Brian Willis

The Allbirds IPO

I’ll start this by saying that I’ve bought the shoes, and they’re decent. If you’re looking for comfortable shoes and can stomach the price tag, Allbirds are worth trying.

Now with that out of the way…

From the Allbirds S-1 filing:

We have incurred significant net losses since inception and anticipate that we will continue to incur losses for the foreseeable future.

We incurred net losses of $14.5 million and $25.9 million in 2019 and 2020, respectively, and we had an accumulated deficit of $113.1 million as of June 30, 2021. We expect to continue to incur significant losses in the future. We will need to generate and sustain increased revenue levels in future periods to achieve profitability, and even if we achieve profitability, we may not be able to maintain or increase our level of profitability.

It takes a special kind of psychopathy to say “we have never made a profit, we have no plans to make a profit, now give us two billion dollars please”.

It’s an even more damning indictment of the current state of the market that they got their two billion dollars and then some.

The asset price bubble that we’re living through right now will pop eventually—presumably when printing money starts causing more problems than it solves. When that happens, we’ll find the public markets full of these dud companies, and the venture capitalists that pumped-and-dumped them will have taken their profits and left retail investors to absorb the losses.

Investing in Happiness

If you’ve not yet been acquainted with Ben Felix’s brand of information-dense videos then you’re in for a treat with this one. This is what you get when you take an unusually focused person and have them try and solve happiness. He talks quickly—make liberal use of the pause button and take notes as you go.

The University of Minnesota Got Themselves Banned From Contributing to the Linux Kernel

The short version of this story is that two researchers at the University of Minnesota thought it would be a fun idea to contribute “hypocrite commits” (i.e. bug fixes that deliberately include security holes) to the Linux kernel to see if the kernel maintainers would spot what they had done and reject the commits. They did this without the consent of the university’s Institutional Review Board (which they have since gone on to obtain retroatively), and without permission from anyone on the kernel team.

Needless to say, the kernel maintaners didn’t appreciate being treated like lab rats, and responded by banning the entire university from making contributions to the kernel, and—because why just burn the crops when you can salt the earth too—they then began the process of reverting all previous commits made by anyone with an @umn.edu email address.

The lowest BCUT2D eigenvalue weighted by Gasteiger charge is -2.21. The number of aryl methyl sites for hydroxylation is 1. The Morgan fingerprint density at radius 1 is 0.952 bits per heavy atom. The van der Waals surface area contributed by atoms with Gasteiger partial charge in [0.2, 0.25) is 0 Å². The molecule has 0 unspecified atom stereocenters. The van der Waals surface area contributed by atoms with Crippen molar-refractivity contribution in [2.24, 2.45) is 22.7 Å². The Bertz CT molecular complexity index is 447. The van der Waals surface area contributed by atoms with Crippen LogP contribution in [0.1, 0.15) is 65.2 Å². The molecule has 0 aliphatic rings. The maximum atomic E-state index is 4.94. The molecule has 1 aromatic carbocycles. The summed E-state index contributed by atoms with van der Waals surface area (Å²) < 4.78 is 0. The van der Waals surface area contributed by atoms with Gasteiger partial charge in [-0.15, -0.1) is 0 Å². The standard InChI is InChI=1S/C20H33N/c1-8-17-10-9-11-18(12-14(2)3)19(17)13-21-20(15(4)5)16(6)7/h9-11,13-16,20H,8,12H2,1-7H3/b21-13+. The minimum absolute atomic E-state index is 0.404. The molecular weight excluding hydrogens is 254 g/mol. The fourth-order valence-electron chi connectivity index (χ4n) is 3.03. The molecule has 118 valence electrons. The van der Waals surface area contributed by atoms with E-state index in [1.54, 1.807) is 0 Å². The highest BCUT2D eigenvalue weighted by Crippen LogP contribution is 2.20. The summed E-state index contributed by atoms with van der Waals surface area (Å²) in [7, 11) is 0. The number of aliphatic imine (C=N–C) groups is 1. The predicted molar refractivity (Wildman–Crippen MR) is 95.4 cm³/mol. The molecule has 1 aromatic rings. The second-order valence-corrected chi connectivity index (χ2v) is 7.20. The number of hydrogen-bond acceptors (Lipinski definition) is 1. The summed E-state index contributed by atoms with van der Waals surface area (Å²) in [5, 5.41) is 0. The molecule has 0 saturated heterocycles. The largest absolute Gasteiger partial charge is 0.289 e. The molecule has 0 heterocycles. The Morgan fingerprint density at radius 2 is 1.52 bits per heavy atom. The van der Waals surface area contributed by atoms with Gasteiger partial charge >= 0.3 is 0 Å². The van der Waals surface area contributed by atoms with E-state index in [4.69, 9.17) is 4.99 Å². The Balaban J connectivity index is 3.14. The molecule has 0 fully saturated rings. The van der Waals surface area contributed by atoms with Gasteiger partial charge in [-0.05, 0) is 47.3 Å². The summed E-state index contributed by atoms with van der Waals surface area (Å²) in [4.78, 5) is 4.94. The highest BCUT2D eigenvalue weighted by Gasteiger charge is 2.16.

It’s worth noting that the researchers in question did prevent these hypocrite commits from making it into the production kernel, and at the core of their research is a concerning idea about the nature of security in Free and Open Source software projects. They have also appologised, though the sincerity seems questionable given the University of Minnesota’s general unwillingness to take preventative actions to stop this happening again.

I’ve written before about the ambivalence toward ethics that exists in the software industry. It’s frustrating to see this sort of thing keep happening. Progress is not being made here, and it desperately needs to be. I’m with the kernel maintainers on this one. There’s a time and a place for deception in scientific research, and this wasn’t one of those times.

For a more complete overview of the whole mess, this article at The Verge by Monica Chin provides a good run-down, and this comment thread at Hacker News makes for interesting reading.

How t0st Cut GTA Online Loading Times by 70%

The pseudonymous hacker t0st took it upon themselves to investigate what was taking so damn long during GTA’s famously lengthy loading times, and the results are not good:

It’s parsing something. Parsing what? Untangling the disassembly would take forever so I decided to dump some samples from the running process using x64dbg. Some debug-stepping later it turns out it’s… JSON! They’re parsing JSON. A whopping 10 megabytes worth of JSON with some 63k item entries.

It’s fascinating to see the whole investigation laid out like this so plainly. I’ve never been involved in a disassembly project like this, so it’s a lot of fun to look behind the curtain and see how the professionals do it. It’s also remarkable that this whole thing was pulled off with no access to the original source code, but instead by using the obfusticated assembly that’s shipped to customers.

We're in an Asset Price Bubble Again Aren't We?

“I see a stock going up, and I buy it, and I just watch it until it stops going up, and then I sell it”.

Genius. I wonder why no one else tried that.